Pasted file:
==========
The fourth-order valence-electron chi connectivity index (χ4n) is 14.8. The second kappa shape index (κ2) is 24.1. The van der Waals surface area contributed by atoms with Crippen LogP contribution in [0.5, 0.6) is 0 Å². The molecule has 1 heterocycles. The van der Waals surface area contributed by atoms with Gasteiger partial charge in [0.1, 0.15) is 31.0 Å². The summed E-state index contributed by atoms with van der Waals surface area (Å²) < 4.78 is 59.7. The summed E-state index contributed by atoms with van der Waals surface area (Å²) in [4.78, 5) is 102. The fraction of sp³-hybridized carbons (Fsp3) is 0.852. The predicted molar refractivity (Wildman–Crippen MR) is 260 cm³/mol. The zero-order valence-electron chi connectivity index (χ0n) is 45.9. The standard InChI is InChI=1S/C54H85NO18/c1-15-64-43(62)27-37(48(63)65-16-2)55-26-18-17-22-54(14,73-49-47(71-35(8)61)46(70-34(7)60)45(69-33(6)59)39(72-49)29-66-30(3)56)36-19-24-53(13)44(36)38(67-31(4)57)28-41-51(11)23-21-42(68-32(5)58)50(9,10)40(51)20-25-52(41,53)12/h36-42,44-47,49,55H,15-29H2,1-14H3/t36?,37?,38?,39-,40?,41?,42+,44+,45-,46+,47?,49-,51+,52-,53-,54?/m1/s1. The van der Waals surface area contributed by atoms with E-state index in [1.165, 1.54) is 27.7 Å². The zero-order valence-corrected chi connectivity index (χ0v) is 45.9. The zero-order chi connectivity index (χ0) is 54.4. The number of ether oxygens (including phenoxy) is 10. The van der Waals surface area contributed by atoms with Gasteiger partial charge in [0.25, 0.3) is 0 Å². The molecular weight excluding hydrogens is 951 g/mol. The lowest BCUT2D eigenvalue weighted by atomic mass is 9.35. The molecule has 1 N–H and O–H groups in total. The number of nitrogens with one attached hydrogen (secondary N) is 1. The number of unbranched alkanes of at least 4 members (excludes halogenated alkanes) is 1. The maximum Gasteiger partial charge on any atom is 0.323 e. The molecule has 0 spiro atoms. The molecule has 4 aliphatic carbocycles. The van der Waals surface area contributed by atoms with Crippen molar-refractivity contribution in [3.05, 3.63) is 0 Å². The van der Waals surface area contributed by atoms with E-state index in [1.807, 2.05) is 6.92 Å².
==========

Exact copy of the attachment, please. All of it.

The fourth-order valence-electron chi connectivity index (χ4n) is 14.8. The second kappa shape index (κ2) is 24.1. The van der Waals surface area contributed by atoms with Crippen LogP contribution in [0.5, 0.6) is 0 Å². The molecule has 1 heterocycles. The van der Waals surface area contributed by atoms with Gasteiger partial charge in [0.1, 0.15) is 31.0 Å². The summed E-state index contributed by atoms with van der Waals surface area (Å²) < 4.78 is 59.7. The summed E-state index contributed by atoms with van der Waals surface area (Å²) in [4.78, 5) is 102. The fraction of sp³-hybridized carbons (Fsp3) is 0.852. The predicted molar refractivity (Wildman–Crippen MR) is 260 cm³/mol. The zero-order valence-electron chi connectivity index (χ0n) is 45.9. The standard InChI is InChI=1S/C54H85NO18/c1-15-64-43(62)27-37(48(63)65-16-2)55-26-18-17-22-54(14,73-49-47(71-35(8)61)46(70-34(7)60)45(69-33(6)59)39(72-49)29-66-30(3)56)36-19-24-53(13)44(36)38(67-31(4)57)28-41-51(11)23-21-42(68-32(5)58)50(9,10)40(51)20-25-52(41,53)12/h36-42,44-47,49,55H,15-29H2,1-14H3/t36?,37?,38?,39-,40?,41?,42+,44+,45-,46+,47?,49-,51+,52-,53-,54?/m1/s1. The van der Waals surface area contributed by atoms with E-state index in [1.165, 1.54) is 27.7 Å². The zero-order valence-corrected chi connectivity index (χ0v) is 45.9. The zero-order chi connectivity index (χ0) is 54.4. The number of ether oxygens (including phenoxy) is 10. The van der Waals surface area contributed by atoms with Gasteiger partial charge in [0.25, 0.3) is 0 Å². The molecular weight excluding hydrogens is 951 g/mol. The lowest BCUT2D eigenvalue weighted by atomic mass is 9.35. The molecule has 1 N–H and O–H groups in total. The number of nitrogens with one attached hydrogen (secondary N) is 1. The number of unbranched alkanes of at least 4 members (excludes halogenated alkanes) is 1. The maximum Gasteiger partial charge on any atom is 0.323 e. The molecule has 0 spiro atoms. The molecule has 4 aliphatic carbocycles. The van der Waals surface area contributed by atoms with Crippen molar-refractivity contribution in [3.05, 3.63) is 0 Å². The van der Waals surface area contributed by atoms with E-state index in [1.807, 2.05) is 6.92 Å².